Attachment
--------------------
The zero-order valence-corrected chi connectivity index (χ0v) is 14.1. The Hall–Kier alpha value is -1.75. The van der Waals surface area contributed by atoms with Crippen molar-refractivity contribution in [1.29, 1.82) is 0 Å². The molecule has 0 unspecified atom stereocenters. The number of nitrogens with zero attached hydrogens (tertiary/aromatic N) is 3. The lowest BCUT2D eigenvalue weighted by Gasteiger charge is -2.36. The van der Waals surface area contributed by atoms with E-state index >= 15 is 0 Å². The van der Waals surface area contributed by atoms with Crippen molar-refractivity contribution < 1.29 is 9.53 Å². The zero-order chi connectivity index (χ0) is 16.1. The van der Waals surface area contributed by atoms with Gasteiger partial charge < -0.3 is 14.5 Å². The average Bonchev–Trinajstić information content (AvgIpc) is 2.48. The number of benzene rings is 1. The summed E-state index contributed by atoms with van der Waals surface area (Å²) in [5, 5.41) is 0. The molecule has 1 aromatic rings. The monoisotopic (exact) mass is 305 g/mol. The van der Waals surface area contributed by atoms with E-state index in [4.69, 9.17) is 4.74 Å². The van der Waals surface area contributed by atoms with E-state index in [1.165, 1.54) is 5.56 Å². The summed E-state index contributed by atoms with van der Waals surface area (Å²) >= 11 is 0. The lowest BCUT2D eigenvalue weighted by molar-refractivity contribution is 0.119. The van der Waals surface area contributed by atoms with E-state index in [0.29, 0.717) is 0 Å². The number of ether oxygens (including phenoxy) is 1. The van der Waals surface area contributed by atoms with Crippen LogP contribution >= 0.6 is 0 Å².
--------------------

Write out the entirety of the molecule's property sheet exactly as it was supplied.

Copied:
The zero-order valence-corrected chi connectivity index (χ0v) is 14.1. The Hall–Kier alpha value is -1.75. The van der Waals surface area contributed by atoms with Crippen molar-refractivity contribution in [1.29, 1.82) is 0 Å². The molecule has 0 unspecified atom stereocenters. The number of nitrogens with zero attached hydrogens (tertiary/aromatic N) is 3. The lowest BCUT2D eigenvalue weighted by Gasteiger charge is -2.36. The van der Waals surface area contributed by atoms with E-state index >= 15 is 0 Å². The van der Waals surface area contributed by atoms with Crippen molar-refractivity contribution < 1.29 is 9.53 Å². The zero-order chi connectivity index (χ0) is 16.1. The van der Waals surface area contributed by atoms with Gasteiger partial charge < -0.3 is 14.5 Å². The average Bonchev–Trinajstić information content (AvgIpc) is 2.48. The number of benzene rings is 1. The summed E-state index contributed by atoms with van der Waals surface area (Å²) in [5, 5.41) is 0. The molecule has 1 aromatic rings. The monoisotopic (exact) mass is 305 g/mol. The van der Waals surface area contributed by atoms with E-state index in [4.69, 9.17) is 4.74 Å². The van der Waals surface area contributed by atoms with E-state index in [1.165, 1.54) is 5.56 Å². The summed E-state index contributed by atoms with van der Waals surface area (Å²) >= 11 is 0. The lowest BCUT2D eigenvalue weighted by molar-refractivity contribution is 0.119. The van der Waals surface area contributed by atoms with E-state index in [0.29, 0.717) is 0 Å². The number of ether oxygens (including phenoxy) is 1. The van der Waals surface area contributed by atoms with Crippen LogP contribution >= 0.6 is 0 Å².